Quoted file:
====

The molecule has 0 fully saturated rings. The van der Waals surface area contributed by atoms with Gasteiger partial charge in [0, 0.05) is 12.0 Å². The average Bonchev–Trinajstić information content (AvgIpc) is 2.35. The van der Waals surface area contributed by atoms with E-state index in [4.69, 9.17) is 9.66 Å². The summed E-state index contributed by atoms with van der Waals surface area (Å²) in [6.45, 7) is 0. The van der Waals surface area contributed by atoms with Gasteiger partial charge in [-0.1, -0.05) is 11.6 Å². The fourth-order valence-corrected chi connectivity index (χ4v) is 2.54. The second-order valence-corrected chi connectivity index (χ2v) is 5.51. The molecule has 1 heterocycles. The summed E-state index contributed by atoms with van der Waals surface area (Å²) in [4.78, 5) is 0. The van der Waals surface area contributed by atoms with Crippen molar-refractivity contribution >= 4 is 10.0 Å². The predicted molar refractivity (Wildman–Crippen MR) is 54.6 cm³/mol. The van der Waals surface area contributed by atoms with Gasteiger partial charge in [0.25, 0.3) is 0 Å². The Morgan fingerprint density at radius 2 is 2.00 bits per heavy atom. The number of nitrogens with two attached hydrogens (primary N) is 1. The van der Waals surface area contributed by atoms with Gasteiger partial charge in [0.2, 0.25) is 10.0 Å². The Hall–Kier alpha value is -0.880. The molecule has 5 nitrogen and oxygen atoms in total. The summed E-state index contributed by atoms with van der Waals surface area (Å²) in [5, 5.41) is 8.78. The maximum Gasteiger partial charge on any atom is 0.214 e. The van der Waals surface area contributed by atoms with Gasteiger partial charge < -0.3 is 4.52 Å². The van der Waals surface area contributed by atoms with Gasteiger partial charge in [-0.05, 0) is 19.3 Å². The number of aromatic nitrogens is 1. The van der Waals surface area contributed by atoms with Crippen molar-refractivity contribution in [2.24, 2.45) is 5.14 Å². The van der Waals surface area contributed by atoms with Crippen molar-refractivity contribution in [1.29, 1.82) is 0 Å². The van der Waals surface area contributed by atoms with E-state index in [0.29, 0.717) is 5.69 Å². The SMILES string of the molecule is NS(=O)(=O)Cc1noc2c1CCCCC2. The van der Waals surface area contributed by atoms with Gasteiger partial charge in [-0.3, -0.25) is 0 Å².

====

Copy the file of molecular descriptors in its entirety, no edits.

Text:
The molecule has 0 fully saturated rings. The van der Waals surface area contributed by atoms with Gasteiger partial charge in [0, 0.05) is 12.0 Å². The average Bonchev–Trinajstić information content (AvgIpc) is 2.35. The van der Waals surface area contributed by atoms with E-state index in [4.69, 9.17) is 9.66 Å². The summed E-state index contributed by atoms with van der Waals surface area (Å²) in [6.45, 7) is 0. The van der Waals surface area contributed by atoms with Gasteiger partial charge in [-0.1, -0.05) is 11.6 Å². The fourth-order valence-corrected chi connectivity index (χ4v) is 2.54. The second-order valence-corrected chi connectivity index (χ2v) is 5.51. The molecule has 1 heterocycles. The summed E-state index contributed by atoms with van der Waals surface area (Å²) in [4.78, 5) is 0. The van der Waals surface area contributed by atoms with Crippen molar-refractivity contribution >= 4 is 10.0 Å². The predicted molar refractivity (Wildman–Crippen MR) is 54.6 cm³/mol. The van der Waals surface area contributed by atoms with Gasteiger partial charge in [0.25, 0.3) is 0 Å². The Morgan fingerprint density at radius 2 is 2.00 bits per heavy atom. The number of nitrogens with two attached hydrogens (primary N) is 1. The van der Waals surface area contributed by atoms with Gasteiger partial charge in [0.2, 0.25) is 10.0 Å². The Hall–Kier alpha value is -0.880. The molecule has 5 nitrogen and oxygen atoms in total. The summed E-state index contributed by atoms with van der Waals surface area (Å²) in [5, 5.41) is 8.78. The maximum Gasteiger partial charge on any atom is 0.214 e. The van der Waals surface area contributed by atoms with Gasteiger partial charge < -0.3 is 4.52 Å². The van der Waals surface area contributed by atoms with Gasteiger partial charge in [-0.05, 0) is 19.3 Å². The number of aromatic nitrogens is 1. The van der Waals surface area contributed by atoms with Crippen molar-refractivity contribution in [2.24, 2.45) is 5.14 Å². The van der Waals surface area contributed by atoms with Crippen molar-refractivity contribution in [1.29, 1.82) is 0 Å². The van der Waals surface area contributed by atoms with E-state index in [0.29, 0.717) is 5.69 Å². The SMILES string of the molecule is NS(=O)(=O)Cc1noc2c1CCCCC2. The van der Waals surface area contributed by atoms with Gasteiger partial charge in [-0.3, -0.25) is 0 Å².